The Legacy of Dr. Aluli
Molokai mourns the loss of a beloved doctor, Native Hawaiian healthcare advocate and activist who will be remembered for his infectious smile, kindness and generosity. Dr. Noa Emmett Aluli died on Nov. 30 at the age of 78.
Born on Oahu in 1944, Aluli was one of the first graduating class from University of Hawaii’s medical school in 1975, and chose to complete his residency on Molokai.
“I wanted to come here to learn from the people, learn from the patients, on how to deliver state of the art health,” said Aluli of his arrival to the island in 1975. “The health of this island, the health of the land, the health of the ocean, the health of the resources, is the health of her people. And in the long future, the health of our nation.”
He went on to open his own practice at the Molokai Family Health Center, where he served the island for 46 years until his death.
“It’s not an exaggeration to say that Noa Emmett Aluli shaped the Hawaii we live in today,” reads a tribute released by the University of Hawaii.
Aluli co-founded Na Pu’uwai, an organization serving Native Hawaiian health needs on Molokai and Lanai. In 1988, he helped draft the Native Hawaiian Health Care Improvement Act that was signed into law to promote health and disease prevention services for Native Hawaiians. He also served as a member of the 2nd Congressional District’s Native Hawaiian Health Task Force to help set federal legislative healthcare policies for Hawaiians.
“He pioneered a distinctively Native Hawaiian approach to health care in rural Hawaiian communities that he modeled for medical students whom he mentored,” wrote his life partner, Davianna McGregor, in a family statement following his death. “He believed that the health and well-being of each patient needed to be understood in the context of their ʻohana, their genealogy, their lifestyle, and their ʻaina. He emphasized specialized care of the kupuna, even making home visits. Filling a desperate need, he facilitated the opening of the Molokai Dialysis Center, raised $17 million to upgrade the trauma unit, and install a CAT scan machine at Molokai General Hospital to more effectively serve the island.”
He pioneered the Molokai Heart Study to address high rates of heart disease, diabetes and obesity on the island, turning to kupuna to help develop a diet of traditional ‘aina-based food that reduced risk factors for his patients and became a model of Native Hawaiian health shifts.
Perhaps his most noteworthy legacy is that of serving as a “catalyst for Hawaiian cultural renaissance,” according to McGregor. He was a founder of the Protect Kaho’olawe ‘Ohana, leading the movement to stop the Navy’s bombing of the island of Kaho’olawe that went on for 50 years.
In January 1976, he was one of a large group that organized a protest of the ongoing bombing. Most of the fleet was stopped by the Coast Guard before landing on Kaho’olawe, but Aluli was one of nine aboard the only boat to make it to the island. Though the Coast Guard soon came to arrest the group, Aluli and Molokai’s Walter Ritte managed to get away and spent three days surveying the island’s damage and avoiding unexploded ordnance before they were arrested.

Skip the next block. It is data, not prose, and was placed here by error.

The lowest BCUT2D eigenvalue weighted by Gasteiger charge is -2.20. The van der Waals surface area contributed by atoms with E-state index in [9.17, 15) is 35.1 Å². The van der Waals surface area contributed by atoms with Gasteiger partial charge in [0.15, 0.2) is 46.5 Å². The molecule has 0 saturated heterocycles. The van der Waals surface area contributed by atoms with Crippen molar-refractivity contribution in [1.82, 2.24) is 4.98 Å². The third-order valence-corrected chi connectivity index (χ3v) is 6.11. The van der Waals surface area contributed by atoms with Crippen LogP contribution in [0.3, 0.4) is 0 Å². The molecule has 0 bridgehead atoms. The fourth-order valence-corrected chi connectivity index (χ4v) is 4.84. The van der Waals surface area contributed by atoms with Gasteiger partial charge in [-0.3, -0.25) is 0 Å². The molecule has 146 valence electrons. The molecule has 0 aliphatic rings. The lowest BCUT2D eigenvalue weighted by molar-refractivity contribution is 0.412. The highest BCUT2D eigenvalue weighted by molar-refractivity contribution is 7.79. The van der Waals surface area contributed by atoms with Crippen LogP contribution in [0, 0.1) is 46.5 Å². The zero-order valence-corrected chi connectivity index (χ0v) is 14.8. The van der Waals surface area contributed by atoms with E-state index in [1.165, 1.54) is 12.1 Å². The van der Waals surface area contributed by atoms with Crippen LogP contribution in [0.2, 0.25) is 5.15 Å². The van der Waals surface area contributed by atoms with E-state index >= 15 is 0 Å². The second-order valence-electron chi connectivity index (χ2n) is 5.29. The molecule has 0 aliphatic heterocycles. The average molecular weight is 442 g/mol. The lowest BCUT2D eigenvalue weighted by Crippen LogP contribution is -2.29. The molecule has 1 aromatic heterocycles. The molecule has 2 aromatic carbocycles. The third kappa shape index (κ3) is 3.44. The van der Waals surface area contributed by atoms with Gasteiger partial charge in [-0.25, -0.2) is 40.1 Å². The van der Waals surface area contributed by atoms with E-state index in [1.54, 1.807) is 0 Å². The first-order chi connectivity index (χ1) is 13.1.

Aluli played a key role not only in putting a halt to bombing the island, but its restoration for years to come. He helped oversee the cleanup effort, serving as chairman of the Kaho’olawe Island Reserve Commission and was instrumental in ensuring the island was returned to the people of Hawaii in 1994. He and the Protect Kaho’olawe ‘Ohana also revived the practice of cultural ceremonies including Makahiki, which is now once again celebrated across Hawaii.
“Dr. Aluli touched the hearts of thousands with his generosity, kindness, and aloha,” said his family’s statement. “He inspired generations of Hawaiians to stand up and be heard. A new generation is stepping up to lead the ʻOhana. He now leaves a big gap in health care for the island of Molokai that can hopefully be filled from among those he mentored.”
While many on Molokai will fondly remember his individual care and attention to all those he encountered, the magnitude of his reach and legacy is vast.
“Uncle Emmett leaves an indelible mark on the hearts and minds of the people of Hawaii, especially those lives he generously touched on Molokai,” said U.S. Congressman Kai Kahele in a statement. “His imprint and contributions will be felt for generations. He will be greatly missed.”
The Aluli family statement closed with his own words.
“We commit for generations, not just for careers. We set things up now so that they’ll be carried on,” said Aluli. “We look ahead together so that many of us share the same vision and dream. To our next generations we say, go with the spirit. Take the challenge. Learn something. Give back.”
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